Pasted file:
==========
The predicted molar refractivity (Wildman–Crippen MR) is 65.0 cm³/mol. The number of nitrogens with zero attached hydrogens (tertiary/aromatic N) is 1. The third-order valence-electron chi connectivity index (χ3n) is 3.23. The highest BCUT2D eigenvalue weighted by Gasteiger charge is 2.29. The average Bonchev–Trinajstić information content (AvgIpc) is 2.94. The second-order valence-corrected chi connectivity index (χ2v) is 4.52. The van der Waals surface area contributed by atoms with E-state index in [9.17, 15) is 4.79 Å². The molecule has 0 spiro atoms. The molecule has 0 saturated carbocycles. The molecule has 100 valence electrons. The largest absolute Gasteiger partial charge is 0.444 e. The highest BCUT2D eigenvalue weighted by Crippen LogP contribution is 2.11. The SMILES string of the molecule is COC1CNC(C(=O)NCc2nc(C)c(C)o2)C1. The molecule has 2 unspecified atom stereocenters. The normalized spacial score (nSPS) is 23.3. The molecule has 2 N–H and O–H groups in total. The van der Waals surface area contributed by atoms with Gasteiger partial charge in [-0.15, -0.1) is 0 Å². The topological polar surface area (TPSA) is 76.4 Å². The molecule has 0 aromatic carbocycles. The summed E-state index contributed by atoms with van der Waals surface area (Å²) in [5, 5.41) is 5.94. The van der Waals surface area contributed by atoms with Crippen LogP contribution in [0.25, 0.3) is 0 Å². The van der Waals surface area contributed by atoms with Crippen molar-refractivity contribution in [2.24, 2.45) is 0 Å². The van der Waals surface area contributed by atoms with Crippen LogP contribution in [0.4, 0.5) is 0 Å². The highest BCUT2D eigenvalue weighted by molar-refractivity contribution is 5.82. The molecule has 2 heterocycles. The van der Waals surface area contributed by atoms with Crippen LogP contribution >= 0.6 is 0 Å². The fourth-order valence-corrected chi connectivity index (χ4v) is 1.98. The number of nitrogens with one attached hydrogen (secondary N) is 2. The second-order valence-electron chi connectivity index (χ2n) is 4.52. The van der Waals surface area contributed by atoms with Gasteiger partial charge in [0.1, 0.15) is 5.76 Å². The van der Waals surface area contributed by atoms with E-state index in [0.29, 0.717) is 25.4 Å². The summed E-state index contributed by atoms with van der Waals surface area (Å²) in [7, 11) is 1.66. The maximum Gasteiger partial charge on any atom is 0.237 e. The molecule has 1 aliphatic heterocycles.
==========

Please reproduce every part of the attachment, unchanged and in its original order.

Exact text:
The predicted molar refractivity (Wildman–Crippen MR) is 65.0 cm³/mol. The number of nitrogens with zero attached hydrogens (tertiary/aromatic N) is 1. The third-order valence-electron chi connectivity index (χ3n) is 3.23. The highest BCUT2D eigenvalue weighted by Gasteiger charge is 2.29. The average Bonchev–Trinajstić information content (AvgIpc) is 2.94. The second-order valence-corrected chi connectivity index (χ2v) is 4.52. The van der Waals surface area contributed by atoms with E-state index in [9.17, 15) is 4.79 Å². The molecule has 0 spiro atoms. The molecule has 0 saturated carbocycles. The molecule has 100 valence electrons. The largest absolute Gasteiger partial charge is 0.444 e. The highest BCUT2D eigenvalue weighted by Crippen LogP contribution is 2.11. The SMILES string of the molecule is COC1CNC(C(=O)NCc2nc(C)c(C)o2)C1. The molecule has 2 unspecified atom stereocenters. The normalized spacial score (nSPS) is 23.3. The molecule has 2 N–H and O–H groups in total. The van der Waals surface area contributed by atoms with Gasteiger partial charge in [-0.15, -0.1) is 0 Å². The topological polar surface area (TPSA) is 76.4 Å². The molecule has 0 aromatic carbocycles. The summed E-state index contributed by atoms with van der Waals surface area (Å²) in [5, 5.41) is 5.94. The van der Waals surface area contributed by atoms with Crippen LogP contribution in [0.25, 0.3) is 0 Å². The van der Waals surface area contributed by atoms with Crippen molar-refractivity contribution in [2.24, 2.45) is 0 Å². The van der Waals surface area contributed by atoms with Crippen LogP contribution in [0.4, 0.5) is 0 Å². The highest BCUT2D eigenvalue weighted by molar-refractivity contribution is 5.82. The molecule has 2 heterocycles. The van der Waals surface area contributed by atoms with Crippen LogP contribution >= 0.6 is 0 Å². The fourth-order valence-corrected chi connectivity index (χ4v) is 1.98. The number of nitrogens with one attached hydrogen (secondary N) is 2. The second-order valence-electron chi connectivity index (χ2n) is 4.52. The van der Waals surface area contributed by atoms with Gasteiger partial charge in [0.1, 0.15) is 5.76 Å². The van der Waals surface area contributed by atoms with E-state index in [0.29, 0.717) is 25.4 Å². The summed E-state index contributed by atoms with van der Waals surface area (Å²) in [7, 11) is 1.66. The maximum Gasteiger partial charge on any atom is 0.237 e. The molecule has 1 aliphatic heterocycles.